Indeed, the litany of terrors is enough to beat you down, both emotionally and intellectually. Especially seeing as the book offers relatively little guidance on what the likelihood of malady X will occur is, or a time frame for when malady Y could hit, or how warm the planet would have to get for malady Z.

But the piece that could have really brought climate terror home for me—the stories of human suffering and resilience, from Syria to Panama Beach to Paradise—is largely absent. From The Uninhabitable Earth’s God’s-eye view, the huddled masses are just that. A souped up hurricane over here, a few hundred million climate migrants there, a monster heat wave just around the corner.

The approach feels a few months out of step in light of the personal, grounded discourse around the Green New Deal and the passion shown by groups like the Sunrise Movement and youth climate strikers. None appear in the book (in fact he writes “we have no New Deal revival waiting around the corner”), speaking to how fast discussions about climate policy are now moving.

Unlike some, I wholly agree with Wallace Wells’ sentiment that it’s time to panic and that fear could be the instinct that saves humanity from its worst impulses. I also have no issue with presenting how terrible things could get, and despite the gatekeeping that sprung up in response to his original article, there’s a lot we don’t know about climate change communication. The Uninhabitable Earth could well tip the scales for some people to finally give a damn about climate change.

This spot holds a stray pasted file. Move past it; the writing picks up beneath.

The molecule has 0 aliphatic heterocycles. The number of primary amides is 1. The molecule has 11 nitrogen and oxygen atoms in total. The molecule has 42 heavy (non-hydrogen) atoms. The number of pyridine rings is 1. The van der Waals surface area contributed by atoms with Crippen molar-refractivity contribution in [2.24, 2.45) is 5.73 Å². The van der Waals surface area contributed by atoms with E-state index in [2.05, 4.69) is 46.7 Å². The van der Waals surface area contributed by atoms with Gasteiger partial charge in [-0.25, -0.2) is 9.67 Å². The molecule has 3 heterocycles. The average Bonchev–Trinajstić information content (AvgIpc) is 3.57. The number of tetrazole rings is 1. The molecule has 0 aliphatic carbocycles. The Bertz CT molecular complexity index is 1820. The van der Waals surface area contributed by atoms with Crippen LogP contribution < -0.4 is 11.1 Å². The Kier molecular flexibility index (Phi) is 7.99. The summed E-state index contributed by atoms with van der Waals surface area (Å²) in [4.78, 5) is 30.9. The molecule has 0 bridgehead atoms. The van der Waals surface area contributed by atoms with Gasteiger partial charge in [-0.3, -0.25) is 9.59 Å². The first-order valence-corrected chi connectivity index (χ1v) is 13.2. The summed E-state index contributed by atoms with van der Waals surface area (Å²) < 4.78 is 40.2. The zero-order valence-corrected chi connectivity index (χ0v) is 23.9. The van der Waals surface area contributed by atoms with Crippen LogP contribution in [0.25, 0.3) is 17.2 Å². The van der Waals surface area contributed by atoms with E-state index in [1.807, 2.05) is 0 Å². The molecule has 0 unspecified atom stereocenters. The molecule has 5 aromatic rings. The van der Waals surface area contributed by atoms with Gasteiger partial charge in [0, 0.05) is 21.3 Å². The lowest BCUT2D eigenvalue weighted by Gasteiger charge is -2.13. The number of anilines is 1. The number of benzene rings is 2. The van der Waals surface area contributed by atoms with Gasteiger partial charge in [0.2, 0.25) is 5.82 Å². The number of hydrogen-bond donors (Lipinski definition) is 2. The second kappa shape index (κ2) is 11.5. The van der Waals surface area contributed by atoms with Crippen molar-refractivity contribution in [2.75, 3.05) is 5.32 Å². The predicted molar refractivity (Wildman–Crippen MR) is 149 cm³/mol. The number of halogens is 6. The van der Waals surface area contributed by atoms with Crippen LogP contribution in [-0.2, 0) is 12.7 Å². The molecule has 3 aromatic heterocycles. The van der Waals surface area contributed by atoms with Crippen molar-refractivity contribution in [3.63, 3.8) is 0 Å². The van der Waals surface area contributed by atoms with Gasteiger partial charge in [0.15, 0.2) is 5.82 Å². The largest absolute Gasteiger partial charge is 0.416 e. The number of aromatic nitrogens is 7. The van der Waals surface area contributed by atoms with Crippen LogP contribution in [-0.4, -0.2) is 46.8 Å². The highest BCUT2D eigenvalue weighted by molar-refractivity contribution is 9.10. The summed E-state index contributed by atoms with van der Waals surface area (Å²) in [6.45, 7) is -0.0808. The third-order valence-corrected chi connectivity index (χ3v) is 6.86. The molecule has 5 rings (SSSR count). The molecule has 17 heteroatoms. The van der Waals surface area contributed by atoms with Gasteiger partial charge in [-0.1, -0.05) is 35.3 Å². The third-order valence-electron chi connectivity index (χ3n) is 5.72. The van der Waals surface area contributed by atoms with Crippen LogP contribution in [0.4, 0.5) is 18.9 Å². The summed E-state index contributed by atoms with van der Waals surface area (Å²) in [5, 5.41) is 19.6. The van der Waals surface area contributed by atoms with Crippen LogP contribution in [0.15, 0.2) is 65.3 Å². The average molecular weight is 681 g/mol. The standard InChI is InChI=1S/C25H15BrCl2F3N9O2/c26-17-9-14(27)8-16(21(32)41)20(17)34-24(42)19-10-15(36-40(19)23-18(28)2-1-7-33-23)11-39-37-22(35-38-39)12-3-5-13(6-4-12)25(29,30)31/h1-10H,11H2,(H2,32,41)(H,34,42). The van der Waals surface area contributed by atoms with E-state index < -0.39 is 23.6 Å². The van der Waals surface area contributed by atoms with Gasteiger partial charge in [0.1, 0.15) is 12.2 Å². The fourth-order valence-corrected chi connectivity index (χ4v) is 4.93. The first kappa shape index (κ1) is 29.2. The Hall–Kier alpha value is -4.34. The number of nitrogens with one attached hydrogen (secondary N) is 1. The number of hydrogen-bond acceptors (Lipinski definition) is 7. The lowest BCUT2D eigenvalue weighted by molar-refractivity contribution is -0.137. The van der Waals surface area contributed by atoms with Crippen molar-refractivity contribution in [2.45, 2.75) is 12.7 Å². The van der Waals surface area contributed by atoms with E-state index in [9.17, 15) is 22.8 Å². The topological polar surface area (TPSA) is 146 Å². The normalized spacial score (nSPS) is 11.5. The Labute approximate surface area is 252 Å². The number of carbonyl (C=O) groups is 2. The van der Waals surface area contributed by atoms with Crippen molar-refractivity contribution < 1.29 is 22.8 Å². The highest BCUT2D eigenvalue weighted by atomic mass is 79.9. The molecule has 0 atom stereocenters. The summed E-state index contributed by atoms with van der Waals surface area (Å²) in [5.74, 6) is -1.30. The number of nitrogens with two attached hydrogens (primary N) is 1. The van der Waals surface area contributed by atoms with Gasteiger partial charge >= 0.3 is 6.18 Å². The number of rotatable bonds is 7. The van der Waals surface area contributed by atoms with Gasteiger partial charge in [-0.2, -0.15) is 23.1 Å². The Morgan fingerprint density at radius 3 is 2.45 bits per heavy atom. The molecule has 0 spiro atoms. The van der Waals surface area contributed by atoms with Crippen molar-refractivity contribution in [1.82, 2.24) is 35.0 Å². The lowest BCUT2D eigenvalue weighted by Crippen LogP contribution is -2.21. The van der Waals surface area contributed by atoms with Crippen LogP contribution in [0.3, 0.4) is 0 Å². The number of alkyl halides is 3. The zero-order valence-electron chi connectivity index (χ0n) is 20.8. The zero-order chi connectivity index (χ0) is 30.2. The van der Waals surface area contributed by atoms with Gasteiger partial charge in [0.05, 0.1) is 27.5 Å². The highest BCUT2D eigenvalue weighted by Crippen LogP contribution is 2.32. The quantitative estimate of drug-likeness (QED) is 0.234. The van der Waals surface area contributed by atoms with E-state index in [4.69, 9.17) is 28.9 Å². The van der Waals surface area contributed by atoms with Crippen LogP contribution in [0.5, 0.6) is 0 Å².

But human context for that panic can help direct the actions people take. So can offering guidance on what people can do, and yet such guidance is in short supply. Wallace-Wells rightfully blasts the capitalist system that has tied growth and fossil fuels together. But the proposed solutions feel relatively distant in his analysis, and most are about systemic changes rather than personal ones.

While I’m not naive enough to think that, say, eating a 2050 diet now is going to change the course of human history in the same way meaningful climate policy could, it seems self-defeating to dismiss personal choice or focus solely on the global “we.” In his final chapter, Wallace Wells points to carbon taxes, plummeting renewables prices, and changing the global diet as the solutions available, but the instruction manual for how to activate them is obscured.

For those steeped in climate literature and on the alarmed end of the spectrum already, The Uninhabitable Earth is a clarion call to redouble their efforts, call their members of Congress, and join a local climate strike. But without context of how likely shit is to hit the fan, human narratives to ground the collective suffering, or what people can do to stop it all, I worry the nightmares of Wallace-Wells’ tome could be lost in the increasing stormy sea of white noise.